Two days after I filed my report on the agreement, the New York Times published a similar story, although one that focused on e.Republic’s founder and top management—including CEO Dennis McKenna—for their beliefs in controversial religion Scientology. The NYT story pointed to Times Publishing’s “series of scathing articles” on the Church of Scientology, published in its flagship St. Petersburg Times newspaper. (Scientology is headquartered less than 20 miles from St. Petes in Clearwater, Florida.)

Given Times Publishing’s hard reporting of Scientology, the NYT story called the sale of Governing to e.Republic “a bit of a shock.” News outlets erupted over the next few days with headlines like this one, from Catholic Online: “Times Publishing Sells D.C. Magazine to Scientology?”

Call me crazy, but I don’t understand the controversial connection here. So what if the St. Petersburg Times published an investigative series on Scientology? It’s a high-profile church that has drawn a significant amount of negative attention to itself. As the local record of news, the paper would be remiss not to “own” that story, despite what its staffers might really think about the religion. It’s their job.

I spoke this morning with e.Republic COO Paul Harney about the Scientology connection. Despite anyone’s religious beliefs at e.Republic, he said there is no conflict of interest. “We run this business just like any other for-profit media business, serving the markets we’re in,” said Harney, who is not a Scientologist.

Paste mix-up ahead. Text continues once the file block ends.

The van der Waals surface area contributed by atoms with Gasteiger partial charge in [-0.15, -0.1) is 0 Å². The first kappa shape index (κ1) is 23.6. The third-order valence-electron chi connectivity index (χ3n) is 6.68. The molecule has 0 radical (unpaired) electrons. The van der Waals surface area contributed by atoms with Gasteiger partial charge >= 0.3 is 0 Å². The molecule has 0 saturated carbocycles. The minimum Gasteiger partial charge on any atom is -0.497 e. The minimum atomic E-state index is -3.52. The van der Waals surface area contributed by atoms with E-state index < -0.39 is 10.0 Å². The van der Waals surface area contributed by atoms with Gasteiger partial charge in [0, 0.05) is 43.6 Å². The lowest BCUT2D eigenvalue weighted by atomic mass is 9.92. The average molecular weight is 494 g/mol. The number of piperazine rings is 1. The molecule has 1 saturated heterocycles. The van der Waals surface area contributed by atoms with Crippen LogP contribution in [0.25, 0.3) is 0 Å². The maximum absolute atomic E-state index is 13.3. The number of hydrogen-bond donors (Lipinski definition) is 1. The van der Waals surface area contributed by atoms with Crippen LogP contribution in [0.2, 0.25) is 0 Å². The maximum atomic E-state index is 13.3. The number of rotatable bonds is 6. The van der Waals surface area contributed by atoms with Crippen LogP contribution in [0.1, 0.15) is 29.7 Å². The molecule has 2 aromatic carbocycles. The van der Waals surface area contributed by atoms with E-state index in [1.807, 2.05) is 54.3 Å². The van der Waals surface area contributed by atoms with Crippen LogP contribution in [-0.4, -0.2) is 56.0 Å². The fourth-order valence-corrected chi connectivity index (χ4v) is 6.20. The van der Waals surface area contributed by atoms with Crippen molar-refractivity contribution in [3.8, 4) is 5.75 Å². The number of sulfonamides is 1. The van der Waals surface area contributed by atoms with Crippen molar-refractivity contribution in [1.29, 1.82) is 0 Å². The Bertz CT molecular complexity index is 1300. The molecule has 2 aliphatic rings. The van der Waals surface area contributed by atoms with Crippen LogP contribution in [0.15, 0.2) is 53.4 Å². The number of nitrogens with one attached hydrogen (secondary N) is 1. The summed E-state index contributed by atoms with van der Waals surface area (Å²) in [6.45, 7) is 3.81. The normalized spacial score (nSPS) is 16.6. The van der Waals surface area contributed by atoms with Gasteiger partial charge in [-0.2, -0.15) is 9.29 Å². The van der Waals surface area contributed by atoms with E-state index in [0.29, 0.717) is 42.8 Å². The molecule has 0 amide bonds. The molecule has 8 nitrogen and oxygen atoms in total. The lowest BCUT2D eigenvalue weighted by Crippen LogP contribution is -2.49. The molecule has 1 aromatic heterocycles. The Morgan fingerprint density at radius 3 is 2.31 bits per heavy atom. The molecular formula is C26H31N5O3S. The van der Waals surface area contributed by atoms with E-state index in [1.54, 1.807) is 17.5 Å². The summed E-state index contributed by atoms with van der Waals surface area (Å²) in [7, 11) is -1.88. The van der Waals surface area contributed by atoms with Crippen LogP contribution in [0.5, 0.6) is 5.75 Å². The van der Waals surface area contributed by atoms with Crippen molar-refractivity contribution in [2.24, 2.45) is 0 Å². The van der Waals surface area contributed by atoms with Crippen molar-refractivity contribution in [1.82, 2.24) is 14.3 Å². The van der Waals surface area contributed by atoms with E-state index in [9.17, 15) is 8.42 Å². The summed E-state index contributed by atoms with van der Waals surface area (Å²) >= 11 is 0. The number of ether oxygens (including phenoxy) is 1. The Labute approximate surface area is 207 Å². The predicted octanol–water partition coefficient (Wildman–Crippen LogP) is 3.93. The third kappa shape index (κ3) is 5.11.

But in the NYT piece, Governing magazine founder Peter Harkness indicated that the magazine’s staff was concerned because of a 2001 Sacramento News and Review story that said e.Republic staff were required to read a book on management written by Scientology founder L. Ron Hubbard. “There are certain tenets of the religion that affect management,” Harkness said in the report.

Perhaps that’s the bigger controversy, but Harney doesn’t think so. “We don’t require anyone to read any book on management or Scientology,” he said. “We feel all of this attention is a distraction and has nothing to do with our business or the transaction.”

To that point, I agree.

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Jason Fell

Sarah Palin: ‘I Absorb News Via Many Sources’

Jason Fell Editorial - 11/19/2009-10:36 AM

It’s been more than a year since former Alaska governor and ex-Republican vice presidential candidate Sarah Palin did her first in a series of on-camera interviews with CBS’ Katie Couric. In case you’ve somehow forgotten, it was during that interview in October 2008 that Couric asked Palin what newspapers and magazines she read to inform her worldview. A visibly annoyed Palin said she reads “most of them,” “all of ‘em,” “any of ‘em,” but wouldn’t (or couldn’t) name even one specific news source.

Now, after so many months, America finally got an answer to the question Wednesday night when Palin told Fox News’ Sean Hannity: “I read, I read Newsmax, and the Frontiersman, and the Wall Street Journal, and everything online. I absorb the news via many, many sources.” (See a clip of the Hannity interview below.)